The petition sought to assail the order passed under Section 17 by a Sole Arbitrator where the Sole Arbitrator declined to grant the relief sought in the application under Section 17. The matter involved a dispute between the partners of the firm regarding the contribution of funds from personal sources to the firm and the Court upheld the order by Sole Arbitrator.
Brief Facts of the Case
The petition was filed under Section 37 of the Arbitration and Conciliation Act. According to the facts of the matter, both the Petitioner and the Respondent were partners of M/s Rajlaxmi Developers and they shared the profits and losses equally and both contributed 50% to the capital. The Petitioners pleaded before the Court that the Respondent should be directed to contribute further funds as required for meeting the firm’s obligation. According to Clause 12.1 of the partnership deed, the funds should be made available by availing external borrowing from a bank or financial institution and the partners ought to give their respective personal guarantee but shall not be obliged to create the mortgage on their premise or residence. While on the other hand Clause 12.2 stated that in the circumstance where the firm was not able to get funds from an external source, then the partners had to bring funds from their sources.
The learned Counsel for the Petitioners submitted that the Petitioner and Respondent agreed upon ‘Understanding for Expenses’ which stated that all the future project expenses including expenses pertaining to obtaining any approvals and related to the title of the firm to the project land would be shared in the respective Profit-Sharing Ratio and so the Respondent was obliged to contribute the amount as required for carrying out the business. Further, according to Clause 4 of the partnership deed, the partnership would continue till the completion of development work undertaken by them. It was contended that the learned Arbitrator erroneously concluded that Clause 12.2 was only an alternative to Clause 12.1 and therefore, the impugned order by the Arbitrator should be set aside.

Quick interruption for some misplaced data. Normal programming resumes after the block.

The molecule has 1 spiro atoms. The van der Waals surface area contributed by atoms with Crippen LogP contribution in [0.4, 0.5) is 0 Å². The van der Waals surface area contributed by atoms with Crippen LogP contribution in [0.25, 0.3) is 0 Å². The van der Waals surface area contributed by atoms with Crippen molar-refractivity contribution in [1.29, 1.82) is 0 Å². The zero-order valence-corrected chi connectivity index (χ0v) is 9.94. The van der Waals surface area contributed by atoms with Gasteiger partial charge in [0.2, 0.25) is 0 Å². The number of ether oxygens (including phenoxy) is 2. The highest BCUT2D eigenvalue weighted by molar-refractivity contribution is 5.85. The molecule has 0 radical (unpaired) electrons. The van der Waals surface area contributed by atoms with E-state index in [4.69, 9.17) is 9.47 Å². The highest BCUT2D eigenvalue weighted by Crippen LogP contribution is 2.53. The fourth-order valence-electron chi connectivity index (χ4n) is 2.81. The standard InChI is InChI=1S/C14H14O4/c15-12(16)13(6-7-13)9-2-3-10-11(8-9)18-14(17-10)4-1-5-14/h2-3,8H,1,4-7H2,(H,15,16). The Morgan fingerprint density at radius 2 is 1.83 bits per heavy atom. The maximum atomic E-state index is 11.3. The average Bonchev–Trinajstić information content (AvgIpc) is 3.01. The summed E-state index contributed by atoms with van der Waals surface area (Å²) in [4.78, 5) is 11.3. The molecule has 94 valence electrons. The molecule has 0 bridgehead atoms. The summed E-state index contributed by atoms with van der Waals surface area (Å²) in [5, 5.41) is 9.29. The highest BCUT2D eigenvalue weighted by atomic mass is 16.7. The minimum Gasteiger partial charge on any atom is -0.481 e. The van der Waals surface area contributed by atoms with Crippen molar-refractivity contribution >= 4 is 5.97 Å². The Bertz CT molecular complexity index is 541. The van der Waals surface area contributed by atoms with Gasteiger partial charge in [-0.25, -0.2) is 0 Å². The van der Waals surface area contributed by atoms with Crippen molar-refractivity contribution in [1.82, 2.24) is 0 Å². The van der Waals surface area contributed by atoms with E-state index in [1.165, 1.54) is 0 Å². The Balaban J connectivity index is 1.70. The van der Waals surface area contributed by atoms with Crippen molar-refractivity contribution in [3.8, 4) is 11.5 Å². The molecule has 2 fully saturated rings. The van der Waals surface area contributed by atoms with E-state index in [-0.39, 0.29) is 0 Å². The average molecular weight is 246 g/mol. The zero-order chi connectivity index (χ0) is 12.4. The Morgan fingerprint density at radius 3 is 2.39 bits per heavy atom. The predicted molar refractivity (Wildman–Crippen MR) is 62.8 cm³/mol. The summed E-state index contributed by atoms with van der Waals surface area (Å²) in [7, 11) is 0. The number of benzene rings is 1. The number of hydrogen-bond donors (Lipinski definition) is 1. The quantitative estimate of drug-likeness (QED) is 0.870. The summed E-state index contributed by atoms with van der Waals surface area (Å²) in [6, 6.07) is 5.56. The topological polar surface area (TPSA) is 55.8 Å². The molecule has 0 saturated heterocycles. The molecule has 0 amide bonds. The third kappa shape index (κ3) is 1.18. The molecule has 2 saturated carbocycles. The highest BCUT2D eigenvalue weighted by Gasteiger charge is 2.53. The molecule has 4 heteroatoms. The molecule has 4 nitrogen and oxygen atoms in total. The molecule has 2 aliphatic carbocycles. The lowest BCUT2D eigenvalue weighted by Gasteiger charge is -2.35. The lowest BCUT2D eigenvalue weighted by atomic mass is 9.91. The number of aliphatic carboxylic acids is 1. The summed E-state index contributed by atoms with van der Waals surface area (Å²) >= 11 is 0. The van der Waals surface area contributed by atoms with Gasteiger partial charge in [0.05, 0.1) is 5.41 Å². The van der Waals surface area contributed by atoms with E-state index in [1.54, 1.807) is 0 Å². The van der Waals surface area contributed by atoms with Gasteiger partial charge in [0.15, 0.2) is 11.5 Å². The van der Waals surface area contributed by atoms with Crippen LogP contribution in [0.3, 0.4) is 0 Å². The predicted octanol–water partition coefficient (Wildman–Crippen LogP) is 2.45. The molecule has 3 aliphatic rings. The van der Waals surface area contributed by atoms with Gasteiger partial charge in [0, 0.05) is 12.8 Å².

The learned Counsel appearing on behalf of the Respondent stated that Clause 12.2 would only be an alternative as held by the Arbitrator. Also, the ‘Understanding of Expenses’ was only signed by 4 partners and hence no merits could be found on the same. The Respondents also presented an instance before the Court where the Petitioners had fallen short of the required amounts and that the Petitioners were insisting that the Respondents bring in further contributions and therefore, there was no strength in evidence and documents presented by the Petitioners.
The Court observed the findings of the Arbitrator and noted that the Petitioners had overlooked the fact that Clause 12.2 was subject to failure of the provisions of Clause 12.1. which stated that the principal source of funding was through borrowings and it was therefore clear that the funding was to be external and would be repaid from the income generated by the firm. Although as per Clause 12.1 every partner was required to give their guarantees, it also clarified that none of the partners would be obliged to mortgage their respective personal properties to secure such debt. Thus, the debt of the firm should be paid through income generated. In the present matter, since the Petitioner was not able to establish that the firm was not able to secure any borrowings, the Respondent would not be obliged to pay through his source. Hence, the Court believed that the findings of the Arbitral Tribunal were reasonable and there was no fault in the same.
Finally, the Court was of the view that under Section 37 of the Arbitration and Conciliation Act, it was not open for the Court to re-assess all the material that had been placed before the Tribunal and to adopt different reasoning merely because such an alternative was possible. Hence, the Court dismissed the petition and held that the order given by the sole Arbitrator was a reasonable one and did not need any interference.
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